By now, runner, author, and activist Kathrine Switzer has logged countless miles. Most famously, she completed 26.2 as the first official female in the Boston Marathon, in 1967. The stunning photos of race director Jock Semple nearly pulling her off the course made history and cemented her life’s purpose of empowering women.


But like any others, her journey started with a single mile—one she’d run, on repeat, at her dad’s suggestion beginning when she was 12. He told her it would improve her performance on the field hockey team. Ultimately, it transformed her life.


“Every day I felt like I had a secret weapon, a magic that nobody could take away from me,” she said. “It was just amazing to have that under my belt. So by the time I was 19 and training for the Boston Marathon, I felt like I could do anything.”


Switzer’s goal of sharing that power brought her to Chicago earlier this month to speak at a fundraising luncheon for the Midtown Educational Foundation (MEF). At the MEF’s Metro Achievement Center for Girls, Switzer explained to #WeGotGoals the immediate connection she felt to the organization, a message she’d echo at the luncheon later that day.


Just like her father and her school hockey team gave her the opportunity to navigate the challenges of teenage and young adult life with confidence, MEF’s mentoring programs support low-income students in Chicago in achieving their potential. “Nobody understands what they can do unless they have those opportunities,” she said.


Switzer’s pioneering Boston run was only the first of many incredible goals. From there, she aimed both to improve her own running performance—she eventually ran a time of 2:51:37 and won the New York City Marathon in 1974—and also to help bring the women’s marathon to the Olympics. That, she did by partnering with corporations like Avon to start women’s marathons around the world, until the International Olympic Committee had no choice but to say yes, in 1984.


“I felt that if we could do that, we could level the playing field completely, and in many ways we did,” she said. “When that happened, I said—that’s it.”


But as long as injustice persisted, Switzer couldn’t sit out the next revolution. As she approached 70, she started receiving messages from women wearing her original Boston bib number, 261, saying it made them feel fearless. “When people started sending me pictures of their tattoos, I realized I had to do something with it,” she said. “It was more than kind of synchronicity.”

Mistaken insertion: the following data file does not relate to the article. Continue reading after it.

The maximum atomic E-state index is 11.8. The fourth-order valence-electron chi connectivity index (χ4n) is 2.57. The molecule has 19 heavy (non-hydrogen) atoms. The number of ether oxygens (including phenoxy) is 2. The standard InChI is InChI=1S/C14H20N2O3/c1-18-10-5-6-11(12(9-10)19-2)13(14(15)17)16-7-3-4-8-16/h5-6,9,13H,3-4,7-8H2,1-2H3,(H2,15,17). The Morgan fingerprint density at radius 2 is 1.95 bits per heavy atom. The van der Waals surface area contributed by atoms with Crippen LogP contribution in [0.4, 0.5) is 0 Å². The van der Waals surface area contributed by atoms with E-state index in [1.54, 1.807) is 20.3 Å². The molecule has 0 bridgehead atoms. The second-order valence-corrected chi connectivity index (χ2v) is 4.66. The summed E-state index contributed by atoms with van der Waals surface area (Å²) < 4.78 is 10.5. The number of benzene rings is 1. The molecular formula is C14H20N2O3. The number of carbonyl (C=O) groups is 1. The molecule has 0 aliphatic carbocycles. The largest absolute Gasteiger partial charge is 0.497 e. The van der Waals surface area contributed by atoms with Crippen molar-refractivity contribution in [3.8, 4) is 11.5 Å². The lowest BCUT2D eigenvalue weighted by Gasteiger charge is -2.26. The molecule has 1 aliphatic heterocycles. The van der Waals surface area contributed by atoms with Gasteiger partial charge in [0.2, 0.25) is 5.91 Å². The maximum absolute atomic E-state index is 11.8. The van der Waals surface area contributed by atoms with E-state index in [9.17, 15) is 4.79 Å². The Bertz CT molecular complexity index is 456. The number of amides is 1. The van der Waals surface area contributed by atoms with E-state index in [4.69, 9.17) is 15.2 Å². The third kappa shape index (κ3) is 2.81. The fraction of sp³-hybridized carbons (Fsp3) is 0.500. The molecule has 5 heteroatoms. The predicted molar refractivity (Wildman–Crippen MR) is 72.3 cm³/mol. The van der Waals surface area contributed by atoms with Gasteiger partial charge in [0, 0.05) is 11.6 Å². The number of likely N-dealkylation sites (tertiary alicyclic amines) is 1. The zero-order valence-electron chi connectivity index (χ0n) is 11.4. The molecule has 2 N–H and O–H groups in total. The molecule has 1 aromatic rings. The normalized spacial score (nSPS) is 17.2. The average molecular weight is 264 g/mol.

So, she and her colleagues launched a non-profit called 261 Fearless, which unites women around the world with the opportunities running brings. Each goal they achieve on the road or trail, each fellow athlete they meet, inspires confidence and a sense of accomplishment that carries over throughout their lives.


“It’s like, I’m going to take you by the hand and we’re going to put one foot in front of the other, we’re going to walk, to run. We’re going to forget all the junk that went on during our day and our week and our lives just for an hour, and you’re going to find your fearless.”


As a young runner, she set out to prove that women could handle long distances. Now, she’s motivated more by a sense of responsibility to the next generation. She still runs at a high level—an endeavor that energizes rather than depletes her. Last year, she ran the Boston Marathon again, 50 years after her first time.


“When I crossed that finish line, what I felt like I had done is pass the torch to the next 50 years. It was a great feeling,” she said. “There were with me 125 women who ran in Boston and who raised substantial money for the global launch of 261 Fearless, who are full of passion. And I said, you know what, it’s in good hands.”


Not that Switzer’s retiring anytime soon. Listen to this week’s episode to hear more about her future goals—which involve, yes, more running, along with another book—her perspective on why running matters more than ever in this particular social moment, and why she hopes people will support (or start) organizations like MEF in their communities.


This episode is presented by Chicago Sport and Social Club, reminding you that summer is just around the corner. Get into a summer volleyball league now and use code “GOALS” to get 5 percent off until March 15.


And if you like what you hear, subscribe where ever you get your podcasts and leave us a rating or a review on Apple Podcasts. Also, join the Kickstarter to support the aSweatLife.com movement.




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Transcript:


JAC: 00:16 Welcome to #WeGotGoals, a podcast by aSweatLife.com, on which we talk to high achievers about their goals. I'm Jeana Anderson Cohen. With me, I have Cindy Kuzma  and Maggie Umberger.


MU: 00:16 Good morning, Jeana.


CK: 00:29 Morning, Jeana. This is Cindy. Maggie and Jeana, you guys have some pretty exciting stuff happening at aSweatLife this week, right?


JAC: 00:31 We sure do. We launched a Kickstarter this month. Our goal is to raise $20,000 with the help of anyone who's ever benefited from anything that aSweatLife does, from the podcast to the ambassadorship to the events, to the content. We're relying on people who like us the way that we like them to help fund growth projects. We're working on expanding our ambassadorship, which helps incredible women here in Chicago right now, set and achieve big goals and support each other along the way and we've seen such magic happen, right Maggie?